MaxDefense sources made it known that the project, in close coordination with Israel's Ministry of Defense, considered only Israeli-made UAVs which included Elbit's Hermes 450 and Hermes 900, and Israel Aerospace Industries (IAI) Heron 1. In the end, the PAF chose the Hermes 900, the newest and most capable of the choices. The demonstration of the Hermes 900 UAVs last July 2017 in Fernando Air Base, Batangas, culminated the decision to choose the Hermes 900 and to approve its acquisition.

Four UAVs are to be acquired under Horizon 2 phase, and it appears that based on the quantity and ABC, each complete set of Hermes 900 including the undetermined sensors package, integrated logistics support (ILS), training, support equipment and other ancillaries will cost around Php 2.12 billion (US$41.93 million) each. This means that the Hermes 900 will cost more than the PAF's FA-50PH Fighting Eagle!

In comparison, MaxDefense sources confirmed that three (3) Hermes 450 can be acquired for Php 1 billion as of 2012, but considering inflation and cost escalations, we believe that the price may be somewhere near Php 400 million each for the Hermes 450 by now.

Elbit Systems first offered the Hermes 900 during ADAS 2014 as a maritime patrol solution for the country, although they have been offering the smaller Hermes 450 to the PAF since 2012.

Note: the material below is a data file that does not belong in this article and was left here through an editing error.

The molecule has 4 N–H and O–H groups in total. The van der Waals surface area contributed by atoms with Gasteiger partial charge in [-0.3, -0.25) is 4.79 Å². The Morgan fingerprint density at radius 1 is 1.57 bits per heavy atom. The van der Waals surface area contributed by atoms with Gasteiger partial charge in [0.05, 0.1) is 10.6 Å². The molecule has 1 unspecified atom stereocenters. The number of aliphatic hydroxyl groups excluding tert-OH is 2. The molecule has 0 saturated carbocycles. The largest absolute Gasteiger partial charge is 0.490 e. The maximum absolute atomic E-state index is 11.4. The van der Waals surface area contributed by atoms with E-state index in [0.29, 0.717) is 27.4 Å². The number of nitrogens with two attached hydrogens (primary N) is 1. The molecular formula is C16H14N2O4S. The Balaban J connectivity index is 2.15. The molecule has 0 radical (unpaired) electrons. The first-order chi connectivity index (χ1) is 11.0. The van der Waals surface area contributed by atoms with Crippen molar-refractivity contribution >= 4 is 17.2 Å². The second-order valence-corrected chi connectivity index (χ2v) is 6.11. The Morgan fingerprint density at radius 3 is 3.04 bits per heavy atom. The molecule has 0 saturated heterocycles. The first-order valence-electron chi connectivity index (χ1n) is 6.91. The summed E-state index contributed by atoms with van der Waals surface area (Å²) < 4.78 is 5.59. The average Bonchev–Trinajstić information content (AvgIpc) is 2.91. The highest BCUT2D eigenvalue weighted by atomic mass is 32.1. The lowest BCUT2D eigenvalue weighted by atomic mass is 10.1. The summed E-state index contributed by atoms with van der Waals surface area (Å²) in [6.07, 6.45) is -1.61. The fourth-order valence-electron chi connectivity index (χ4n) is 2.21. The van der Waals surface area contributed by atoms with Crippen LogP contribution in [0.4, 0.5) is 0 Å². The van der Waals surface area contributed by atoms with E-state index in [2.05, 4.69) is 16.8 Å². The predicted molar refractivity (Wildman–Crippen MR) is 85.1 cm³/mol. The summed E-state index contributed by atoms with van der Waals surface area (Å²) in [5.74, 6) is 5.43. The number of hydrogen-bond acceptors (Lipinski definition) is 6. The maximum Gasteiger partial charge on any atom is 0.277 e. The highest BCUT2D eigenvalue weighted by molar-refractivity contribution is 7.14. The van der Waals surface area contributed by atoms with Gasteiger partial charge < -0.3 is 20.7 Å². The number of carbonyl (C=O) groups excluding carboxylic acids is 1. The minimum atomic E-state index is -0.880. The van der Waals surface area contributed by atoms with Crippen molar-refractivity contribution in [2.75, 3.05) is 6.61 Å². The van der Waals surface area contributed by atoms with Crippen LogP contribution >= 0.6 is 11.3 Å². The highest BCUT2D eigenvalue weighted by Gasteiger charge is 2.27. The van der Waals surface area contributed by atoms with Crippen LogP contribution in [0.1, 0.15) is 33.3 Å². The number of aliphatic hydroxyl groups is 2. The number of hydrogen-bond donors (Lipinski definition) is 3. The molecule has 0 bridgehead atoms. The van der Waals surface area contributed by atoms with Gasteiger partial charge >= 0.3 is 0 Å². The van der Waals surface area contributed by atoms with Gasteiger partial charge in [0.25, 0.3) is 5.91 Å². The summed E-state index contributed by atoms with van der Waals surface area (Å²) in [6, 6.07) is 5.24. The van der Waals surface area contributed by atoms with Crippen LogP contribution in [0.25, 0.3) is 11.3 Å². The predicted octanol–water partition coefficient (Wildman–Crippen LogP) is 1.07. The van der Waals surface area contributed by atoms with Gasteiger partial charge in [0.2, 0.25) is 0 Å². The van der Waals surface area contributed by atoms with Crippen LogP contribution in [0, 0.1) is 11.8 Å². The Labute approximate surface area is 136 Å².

The acquisition will be a Government-to-Government (G-to-G) with the State of Israel, which means that no more bidding will be made for this acquisition. Based on latest information, the approval from the Secretary of National Defense was only made on the 3rd week of July 2017, and was submitted for approval by President Duterte on the same week. It is expected that the President will approve it since he mentioned about the acquisition a few days later, which was picked up by some media outlets.

Absorption and Integration into the PAF and AFP:

MaxDefense believes this is the main concern on bringing in the Hermes family of UAVs, especially the Hermes 900.

Except for the reported Boeing Insitu ScanEagles in PAF service, which MaxDefense sources from even those involved in the Philippine Air Force's surveillance systems itself cannot confirm to be available, the PAF never had a UAV of the same size and capability as the Hermes 900, or even the smaller Hermes 450. If the ScanEagles aren't even really available, then the concept of UAV operations might be something the PAF is not really experienced and familiar with yet.

Despite some MaxDefense sources corraborating the reported ScanEagle UAVs in PAF service since some years ago, its still a shady and difficult to really confirm. So its also difficult to say if the PAF really has experience in operating drones, however simpler they are compared to the Hermes 900.
Credits to owner of photo.

So the ability of the PAF to absorb the new assets will be something worth looking at. How much support will Israel or Elbit Systems provide to the PAF to allow the smooth transition of PAF UAV operators to the platform? And how much time does it need for the PAF to be fully operational with these UAVs?